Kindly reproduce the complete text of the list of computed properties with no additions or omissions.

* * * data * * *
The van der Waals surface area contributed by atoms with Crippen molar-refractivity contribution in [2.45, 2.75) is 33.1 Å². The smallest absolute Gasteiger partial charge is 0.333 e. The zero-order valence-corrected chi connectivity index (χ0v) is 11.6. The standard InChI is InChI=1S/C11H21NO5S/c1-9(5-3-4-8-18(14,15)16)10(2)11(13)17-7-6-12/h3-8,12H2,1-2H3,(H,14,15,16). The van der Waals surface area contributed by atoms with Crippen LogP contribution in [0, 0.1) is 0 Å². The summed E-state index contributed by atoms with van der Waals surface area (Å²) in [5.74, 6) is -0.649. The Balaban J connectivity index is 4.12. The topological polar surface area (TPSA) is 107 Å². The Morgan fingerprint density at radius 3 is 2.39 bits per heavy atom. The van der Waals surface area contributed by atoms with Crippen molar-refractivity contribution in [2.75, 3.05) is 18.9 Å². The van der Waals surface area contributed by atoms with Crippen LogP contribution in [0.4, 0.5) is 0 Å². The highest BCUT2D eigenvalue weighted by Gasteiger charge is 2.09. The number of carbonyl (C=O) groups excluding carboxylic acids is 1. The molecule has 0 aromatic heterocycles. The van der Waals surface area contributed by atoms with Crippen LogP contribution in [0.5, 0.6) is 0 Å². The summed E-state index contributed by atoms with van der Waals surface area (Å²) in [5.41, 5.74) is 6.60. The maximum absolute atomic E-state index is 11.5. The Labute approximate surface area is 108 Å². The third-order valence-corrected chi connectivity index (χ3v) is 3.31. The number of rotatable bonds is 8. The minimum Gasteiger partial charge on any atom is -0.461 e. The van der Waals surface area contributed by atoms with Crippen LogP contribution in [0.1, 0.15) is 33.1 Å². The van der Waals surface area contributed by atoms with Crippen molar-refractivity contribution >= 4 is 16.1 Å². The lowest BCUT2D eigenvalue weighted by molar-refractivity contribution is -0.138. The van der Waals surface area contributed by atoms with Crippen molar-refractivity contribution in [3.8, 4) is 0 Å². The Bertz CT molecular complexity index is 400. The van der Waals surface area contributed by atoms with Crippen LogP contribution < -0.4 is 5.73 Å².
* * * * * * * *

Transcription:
The van der Waals surface area contributed by atoms with Crippen molar-refractivity contribution in [2.45, 2.75) is 33.1 Å². The smallest absolute Gasteiger partial charge is 0.333 e. The zero-order valence-corrected chi connectivity index (χ0v) is 11.6. The standard InChI is InChI=1S/C11H21NO5S/c1-9(5-3-4-8-18(14,15)16)10(2)11(13)17-7-6-12/h3-8,12H2,1-2H3,(H,14,15,16). The van der Waals surface area contributed by atoms with Crippen LogP contribution in [0, 0.1) is 0 Å². The summed E-state index contributed by atoms with van der Waals surface area (Å²) in [5.74, 6) is -0.649. The Balaban J connectivity index is 4.12. The topological polar surface area (TPSA) is 107 Å². The Morgan fingerprint density at radius 3 is 2.39 bits per heavy atom. The van der Waals surface area contributed by atoms with Crippen molar-refractivity contribution in [2.75, 3.05) is 18.9 Å². The van der Waals surface area contributed by atoms with Crippen LogP contribution in [0.4, 0.5) is 0 Å². The highest BCUT2D eigenvalue weighted by Gasteiger charge is 2.09. The number of carbonyl (C=O) groups excluding carboxylic acids is 1. The molecule has 0 aromatic heterocycles. The van der Waals surface area contributed by atoms with Crippen LogP contribution in [0.5, 0.6) is 0 Å². The summed E-state index contributed by atoms with van der Waals surface area (Å²) in [5.41, 5.74) is 6.60. The maximum absolute atomic E-state index is 11.5. The Labute approximate surface area is 108 Å². The third-order valence-corrected chi connectivity index (χ3v) is 3.31. The number of rotatable bonds is 8. The minimum Gasteiger partial charge on any atom is -0.461 e. The van der Waals surface area contributed by atoms with Crippen LogP contribution in [0.1, 0.15) is 33.1 Å². The van der Waals surface area contributed by atoms with Crippen molar-refractivity contribution >= 4 is 16.1 Å². The lowest BCUT2D eigenvalue weighted by molar-refractivity contribution is -0.138. The van der Waals surface area contributed by atoms with Crippen molar-refractivity contribution in [3.8, 4) is 0 Å². The Bertz CT molecular complexity index is 400. The van der Waals surface area contributed by atoms with Crippen LogP contribution < -0.4 is 5.73 Å².